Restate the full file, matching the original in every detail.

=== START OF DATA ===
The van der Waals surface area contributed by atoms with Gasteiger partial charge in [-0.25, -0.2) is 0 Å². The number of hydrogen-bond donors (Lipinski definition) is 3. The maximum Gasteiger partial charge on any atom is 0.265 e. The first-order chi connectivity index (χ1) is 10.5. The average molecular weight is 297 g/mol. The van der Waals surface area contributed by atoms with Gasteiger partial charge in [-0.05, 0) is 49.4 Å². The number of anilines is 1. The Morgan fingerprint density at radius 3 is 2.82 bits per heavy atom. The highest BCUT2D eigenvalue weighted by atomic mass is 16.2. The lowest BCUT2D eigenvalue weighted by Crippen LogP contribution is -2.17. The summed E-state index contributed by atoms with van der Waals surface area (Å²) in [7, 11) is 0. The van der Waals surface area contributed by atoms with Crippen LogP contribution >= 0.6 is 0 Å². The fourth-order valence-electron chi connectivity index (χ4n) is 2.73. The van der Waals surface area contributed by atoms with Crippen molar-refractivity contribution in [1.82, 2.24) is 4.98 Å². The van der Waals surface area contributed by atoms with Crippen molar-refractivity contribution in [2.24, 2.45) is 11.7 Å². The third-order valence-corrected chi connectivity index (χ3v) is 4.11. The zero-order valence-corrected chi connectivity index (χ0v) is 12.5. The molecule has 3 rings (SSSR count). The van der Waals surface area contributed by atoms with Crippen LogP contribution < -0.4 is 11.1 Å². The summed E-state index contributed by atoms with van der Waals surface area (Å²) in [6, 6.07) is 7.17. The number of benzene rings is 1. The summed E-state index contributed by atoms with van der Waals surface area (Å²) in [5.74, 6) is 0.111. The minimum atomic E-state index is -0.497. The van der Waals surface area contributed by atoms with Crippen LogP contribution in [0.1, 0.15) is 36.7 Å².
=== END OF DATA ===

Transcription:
The van der Waals surface area contributed by atoms with Gasteiger partial charge in [-0.25, -0.2) is 0 Å². The number of hydrogen-bond donors (Lipinski definition) is 3. The maximum Gasteiger partial charge on any atom is 0.265 e. The first-order chi connectivity index (χ1) is 10.5. The average molecular weight is 297 g/mol. The van der Waals surface area contributed by atoms with Gasteiger partial charge in [-0.05, 0) is 49.4 Å². The number of anilines is 1. The Morgan fingerprint density at radius 3 is 2.82 bits per heavy atom. The highest BCUT2D eigenvalue weighted by atomic mass is 16.2. The lowest BCUT2D eigenvalue weighted by Crippen LogP contribution is -2.17. The summed E-state index contributed by atoms with van der Waals surface area (Å²) in [7, 11) is 0. The van der Waals surface area contributed by atoms with Crippen LogP contribution >= 0.6 is 0 Å². The fourth-order valence-electron chi connectivity index (χ4n) is 2.73. The van der Waals surface area contributed by atoms with Crippen molar-refractivity contribution in [1.82, 2.24) is 4.98 Å². The van der Waals surface area contributed by atoms with Crippen molar-refractivity contribution in [2.24, 2.45) is 11.7 Å². The third-order valence-corrected chi connectivity index (χ3v) is 4.11. The zero-order valence-corrected chi connectivity index (χ0v) is 12.5. The molecule has 3 rings (SSSR count). The van der Waals surface area contributed by atoms with Crippen LogP contribution < -0.4 is 11.1 Å². The summed E-state index contributed by atoms with van der Waals surface area (Å²) in [6, 6.07) is 7.17. The number of benzene rings is 1. The summed E-state index contributed by atoms with van der Waals surface area (Å²) in [5.74, 6) is 0.111. The minimum atomic E-state index is -0.497. The van der Waals surface area contributed by atoms with Crippen LogP contribution in [0.1, 0.15) is 36.7 Å².